Dane Froese

What Matters Most


When it comes to starting your own farm business, you can get by with a little help from your friends – as long as you’ve got some.

Farming is about relationships.

Yes, it’s more typically about weather and crop rotations and grocery store prices and yields. But even those things wouldn’t be possible without the farmer knowing people or working with people. So, farming is about relationships.

Most especially when it comes to starting your own farm business, as Dane Froese well knows.

Although his parents began farming in 1990 near Winkler, Manitoba, Dane has farmed independently since 2014, purchasing his first 80 acres soon after he’d graduated from the University of Manitoba. Since then, he’s slowly grown his business through renting neighbouring acres from those neighbours who own them, again emphasizing the importance of maintaining relationships. Dane also works full time off the farm for Manitoba Agriculture as the Oilseeds Specialist. One might wonder how Dane finds the time to get everything done on the farm if he’s also committed to working full time off of it. “So, what we do is, we trade labour and knowledge and expertise,” Dane says of how things work between his farm and that of his parents’. “Having gone to university for agronomy, I handle a lot of the agronomy and grain marketing and things myself. I make those decisions for both farms. As we purchase and upgrade machinery, I have a share in my parents’ operation and then have access to that machinery. My dad’s a mechanic so I don’t do much of the fixing myself. We split the duties to utilize our strengths. Otherwise, I wouldn’t be able to run the farm the way I do, not without the other operation.”

While farming is definitely about relationships, it’s also about money. When it comes to starting a farm, Dane understands that growing up as a farm kid makes him one of the lucky ones. “The access to capital and being able to guarantee your first loan if you’re successful enough to buy land is almost impossible without that external guarantor. That initial one or two pieces of land, how do you do it? I think that’s one of the biggest challenges facing young farmers today.”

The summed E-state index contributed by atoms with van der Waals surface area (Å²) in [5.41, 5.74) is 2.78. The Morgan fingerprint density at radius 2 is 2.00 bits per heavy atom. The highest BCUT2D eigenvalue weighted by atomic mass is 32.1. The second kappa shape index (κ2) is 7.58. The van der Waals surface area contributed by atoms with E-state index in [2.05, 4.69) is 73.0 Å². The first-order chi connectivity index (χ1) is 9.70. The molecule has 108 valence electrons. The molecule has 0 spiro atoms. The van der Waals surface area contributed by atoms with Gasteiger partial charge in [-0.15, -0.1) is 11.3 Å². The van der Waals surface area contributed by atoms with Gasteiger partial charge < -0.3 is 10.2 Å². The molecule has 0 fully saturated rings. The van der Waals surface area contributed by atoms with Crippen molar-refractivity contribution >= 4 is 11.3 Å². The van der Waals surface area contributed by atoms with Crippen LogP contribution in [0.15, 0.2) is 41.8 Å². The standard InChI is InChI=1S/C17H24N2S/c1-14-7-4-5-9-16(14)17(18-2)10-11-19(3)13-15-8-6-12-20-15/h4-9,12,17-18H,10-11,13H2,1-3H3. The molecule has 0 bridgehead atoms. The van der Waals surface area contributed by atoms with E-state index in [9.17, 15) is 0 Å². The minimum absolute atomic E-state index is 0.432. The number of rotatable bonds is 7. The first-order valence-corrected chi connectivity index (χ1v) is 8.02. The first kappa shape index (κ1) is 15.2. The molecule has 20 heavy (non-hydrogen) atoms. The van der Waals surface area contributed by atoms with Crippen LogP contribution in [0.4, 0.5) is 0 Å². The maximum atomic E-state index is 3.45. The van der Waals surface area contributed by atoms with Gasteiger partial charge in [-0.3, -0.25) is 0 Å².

Relationships are what Dane is choosing to focus on as he considers the future of his farm. Maintaining careers off-farm works for Dane and his wife, an engineer, for now. But it’s the relationships he’s cultivating currently that will hopefully help him grow his farm into the future. “If land goes to tender or to open bid for rent or purchase, you’ve already lost,” Dane says. “The competition for land is intense. Everybody is trying to find a little piece of ground. You have to have those relationships so then when a farmer decides to leave the industry, you have the first opportunity to access the land before it opens to the public.”

There is a succession plan in place for Dane’s parent’s farm, and the fact that they farm “separately but together” ensures they remain successful. “Between what I farm and what my parents farm, we’re close (to 3000 acres). But we’d like to get a little larger than that, just to make sure we can invest in the farm with things like improved grain drying and handling systems and diversifying our crop rotation a little bit more, and to keep a hired hand on full time. But I also don’t want to necessarily rely on my parents’ farm land (to keep farming independently). I want to prove to myself that I can do it, too.”

Maintaining strong external relationships with those around you helps make farming a little bit easier, especially on the hardest days. But that internal relationship with yourself, being proud of your accomplishments, and knowing that you’re always doing your best on behalf of not only your family but also the farm itself, matters just as much. “What makes me the most proud is that we’re always improving. We’re always making something better. This land has been farmed for over 100 years by now, and the fact that it’s still healthy and producing good yields is amazing.”

“What makes me the most proud is that we’re always improving. We’re always making something better. This land has been farmed for over 100 years by now, and the fact that it’s still healthy and producing good yields is amazing.